by Barbara Zmuskova and Lucia Yar
Only four of the nine parties likely to get into parliament after the 30 September snap elections support sanctions against Putin’s regime, with frontrunner Smer wanting to “evaluate their efficiency”, according to an analysis.
Most Slovak parties have unclear or opposing positions to new Russia sanctions, making Slovakia a possible ally of Hungary when voting after September.
The four supporters are poll runner-up Progressive Slovakia (Renew), libertarian SaS (ECR), EPP-aligned Christian-Democratic Movement (KDH) and Ordinary People (OLaNO).
“Thanks to sanctions, Putin has fewer resources to buy weapons and recruit soldiers for his aggression,” claim progressives in their election program.
Categorically against Russia sanctions are the Slovak National Party (SNS) and Republika, who could be junior parties in the election-frontrunner Smer (S&D)-led government. Republika, led by MEP Milan Uhrik, even wants to “build trade relations” with Vladimir Putin’s regime.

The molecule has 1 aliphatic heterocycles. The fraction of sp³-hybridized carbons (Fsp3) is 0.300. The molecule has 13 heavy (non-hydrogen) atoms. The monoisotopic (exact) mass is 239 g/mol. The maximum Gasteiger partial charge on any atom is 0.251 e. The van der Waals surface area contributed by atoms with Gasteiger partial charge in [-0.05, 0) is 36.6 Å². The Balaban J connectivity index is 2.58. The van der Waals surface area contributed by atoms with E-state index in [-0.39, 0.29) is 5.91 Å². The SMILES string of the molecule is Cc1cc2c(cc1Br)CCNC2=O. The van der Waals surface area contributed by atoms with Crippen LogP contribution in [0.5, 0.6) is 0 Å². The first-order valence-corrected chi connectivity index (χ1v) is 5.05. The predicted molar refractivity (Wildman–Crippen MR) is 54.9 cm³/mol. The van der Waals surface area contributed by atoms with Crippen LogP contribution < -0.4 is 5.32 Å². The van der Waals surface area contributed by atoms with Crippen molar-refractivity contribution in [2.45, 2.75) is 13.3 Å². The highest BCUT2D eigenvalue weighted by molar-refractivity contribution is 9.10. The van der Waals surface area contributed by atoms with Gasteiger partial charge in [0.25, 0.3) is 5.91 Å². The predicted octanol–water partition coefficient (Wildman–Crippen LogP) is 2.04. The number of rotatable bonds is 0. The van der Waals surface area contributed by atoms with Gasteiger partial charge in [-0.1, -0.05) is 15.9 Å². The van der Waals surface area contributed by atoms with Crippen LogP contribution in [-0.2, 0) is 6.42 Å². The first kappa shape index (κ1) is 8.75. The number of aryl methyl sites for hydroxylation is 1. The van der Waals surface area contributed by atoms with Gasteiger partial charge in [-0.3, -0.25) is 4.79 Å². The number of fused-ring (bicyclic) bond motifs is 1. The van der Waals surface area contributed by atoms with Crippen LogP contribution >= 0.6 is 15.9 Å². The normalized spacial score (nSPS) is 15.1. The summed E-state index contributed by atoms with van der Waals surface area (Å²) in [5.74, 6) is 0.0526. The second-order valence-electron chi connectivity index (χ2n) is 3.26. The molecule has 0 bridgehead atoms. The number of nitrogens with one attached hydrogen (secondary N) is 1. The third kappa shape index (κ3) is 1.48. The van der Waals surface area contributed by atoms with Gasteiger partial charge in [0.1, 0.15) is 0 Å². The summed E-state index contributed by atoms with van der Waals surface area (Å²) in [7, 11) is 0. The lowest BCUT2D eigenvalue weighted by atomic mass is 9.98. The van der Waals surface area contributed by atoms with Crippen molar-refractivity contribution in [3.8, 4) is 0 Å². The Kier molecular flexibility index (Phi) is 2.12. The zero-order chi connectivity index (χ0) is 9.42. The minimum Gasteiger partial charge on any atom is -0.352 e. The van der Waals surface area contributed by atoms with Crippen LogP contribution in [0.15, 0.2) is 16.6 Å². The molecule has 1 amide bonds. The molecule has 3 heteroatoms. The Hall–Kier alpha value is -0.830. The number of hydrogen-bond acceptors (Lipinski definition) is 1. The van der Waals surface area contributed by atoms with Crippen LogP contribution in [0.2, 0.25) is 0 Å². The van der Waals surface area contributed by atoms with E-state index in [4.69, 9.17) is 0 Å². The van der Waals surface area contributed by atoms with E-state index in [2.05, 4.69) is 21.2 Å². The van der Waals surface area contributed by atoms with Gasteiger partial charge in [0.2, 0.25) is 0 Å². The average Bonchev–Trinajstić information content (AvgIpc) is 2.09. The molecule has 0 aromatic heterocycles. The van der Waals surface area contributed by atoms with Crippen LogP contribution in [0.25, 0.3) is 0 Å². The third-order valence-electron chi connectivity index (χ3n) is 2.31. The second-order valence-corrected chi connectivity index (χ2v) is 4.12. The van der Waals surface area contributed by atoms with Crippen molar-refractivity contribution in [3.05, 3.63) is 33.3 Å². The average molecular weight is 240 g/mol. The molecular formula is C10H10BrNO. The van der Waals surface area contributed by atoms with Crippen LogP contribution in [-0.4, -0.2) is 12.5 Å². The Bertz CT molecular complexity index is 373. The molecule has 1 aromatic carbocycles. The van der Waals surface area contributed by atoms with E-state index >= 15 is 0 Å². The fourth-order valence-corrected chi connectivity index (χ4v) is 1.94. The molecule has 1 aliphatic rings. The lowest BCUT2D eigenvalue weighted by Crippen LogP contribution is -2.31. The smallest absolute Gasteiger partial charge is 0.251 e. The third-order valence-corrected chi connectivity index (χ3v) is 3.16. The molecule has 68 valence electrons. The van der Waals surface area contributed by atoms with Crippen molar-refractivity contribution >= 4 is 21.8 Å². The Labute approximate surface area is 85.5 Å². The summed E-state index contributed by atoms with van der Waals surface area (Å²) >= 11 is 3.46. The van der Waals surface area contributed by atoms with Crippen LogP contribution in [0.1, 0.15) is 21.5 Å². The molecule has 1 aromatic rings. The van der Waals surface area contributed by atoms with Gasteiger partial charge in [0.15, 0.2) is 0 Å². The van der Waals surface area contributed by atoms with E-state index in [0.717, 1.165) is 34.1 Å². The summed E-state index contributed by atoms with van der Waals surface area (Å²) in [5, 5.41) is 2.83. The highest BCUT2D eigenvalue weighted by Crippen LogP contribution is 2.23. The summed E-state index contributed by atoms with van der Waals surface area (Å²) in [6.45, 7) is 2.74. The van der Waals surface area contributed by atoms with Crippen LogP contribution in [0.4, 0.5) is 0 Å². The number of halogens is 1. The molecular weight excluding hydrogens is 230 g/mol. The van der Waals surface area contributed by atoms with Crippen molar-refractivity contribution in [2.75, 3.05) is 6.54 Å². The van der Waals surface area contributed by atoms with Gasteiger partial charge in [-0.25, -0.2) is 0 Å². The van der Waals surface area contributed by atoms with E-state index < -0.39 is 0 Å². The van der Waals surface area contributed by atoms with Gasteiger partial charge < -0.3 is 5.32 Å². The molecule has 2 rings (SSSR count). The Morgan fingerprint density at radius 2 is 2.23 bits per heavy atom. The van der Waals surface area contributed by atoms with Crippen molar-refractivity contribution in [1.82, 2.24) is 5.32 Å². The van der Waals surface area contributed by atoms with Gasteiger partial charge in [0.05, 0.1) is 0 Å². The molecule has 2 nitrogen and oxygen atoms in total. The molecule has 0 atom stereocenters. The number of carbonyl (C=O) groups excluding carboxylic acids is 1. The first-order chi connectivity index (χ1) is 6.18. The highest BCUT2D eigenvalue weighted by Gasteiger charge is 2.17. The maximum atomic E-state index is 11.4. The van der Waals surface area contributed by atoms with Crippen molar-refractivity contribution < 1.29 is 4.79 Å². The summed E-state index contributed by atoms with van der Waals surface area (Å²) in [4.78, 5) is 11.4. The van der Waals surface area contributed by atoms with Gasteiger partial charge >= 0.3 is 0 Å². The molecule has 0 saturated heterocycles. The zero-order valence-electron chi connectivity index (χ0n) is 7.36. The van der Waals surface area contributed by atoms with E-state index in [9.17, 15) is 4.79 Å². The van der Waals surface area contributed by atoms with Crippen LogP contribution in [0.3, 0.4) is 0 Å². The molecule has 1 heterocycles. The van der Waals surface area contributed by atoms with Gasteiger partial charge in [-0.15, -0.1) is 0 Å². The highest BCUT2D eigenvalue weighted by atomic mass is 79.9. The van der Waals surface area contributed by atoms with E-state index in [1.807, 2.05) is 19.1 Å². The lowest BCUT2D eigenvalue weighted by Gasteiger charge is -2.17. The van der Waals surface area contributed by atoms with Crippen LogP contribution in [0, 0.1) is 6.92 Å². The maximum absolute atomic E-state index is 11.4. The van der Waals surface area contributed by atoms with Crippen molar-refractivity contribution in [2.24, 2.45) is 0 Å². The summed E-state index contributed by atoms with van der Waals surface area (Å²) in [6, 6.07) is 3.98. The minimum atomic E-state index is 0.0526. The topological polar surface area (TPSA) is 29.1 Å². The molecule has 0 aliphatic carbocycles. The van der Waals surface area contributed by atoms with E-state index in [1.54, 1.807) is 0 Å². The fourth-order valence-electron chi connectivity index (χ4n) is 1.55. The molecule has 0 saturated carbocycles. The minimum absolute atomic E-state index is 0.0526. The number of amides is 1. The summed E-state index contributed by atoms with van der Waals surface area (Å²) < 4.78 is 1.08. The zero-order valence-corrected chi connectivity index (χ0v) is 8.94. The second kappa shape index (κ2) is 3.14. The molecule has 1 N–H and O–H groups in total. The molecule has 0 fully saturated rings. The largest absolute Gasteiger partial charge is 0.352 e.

The positions of the remaining parties are uncertain. Smer, who criticised the EU’s 2014 round of sanctions after Russia invaded Crimea, now says it wants to “evaluate their efficiency”. Identity and Democracy-aligned We Are Family party thinks the existing sanctions are “sufficient and strict enough.”
The remaining seven parties are categorically against the change, which would require opening up EU treaties and the consent of all member states. Smer thinks that “every member state should get to decide on such an important policy”.
Slovak parties are also split on cooperation with China. Possible coalition partners Smer, Hlas, Republika and SNS parties want more cooperation, even as the EU begins a process of “de-risking” with the authoritarian superpower. On the other side of the camp, Progressives, Christian Democrats, SaS and OLaNO consider it a threat.
*first published in: Euractiv.com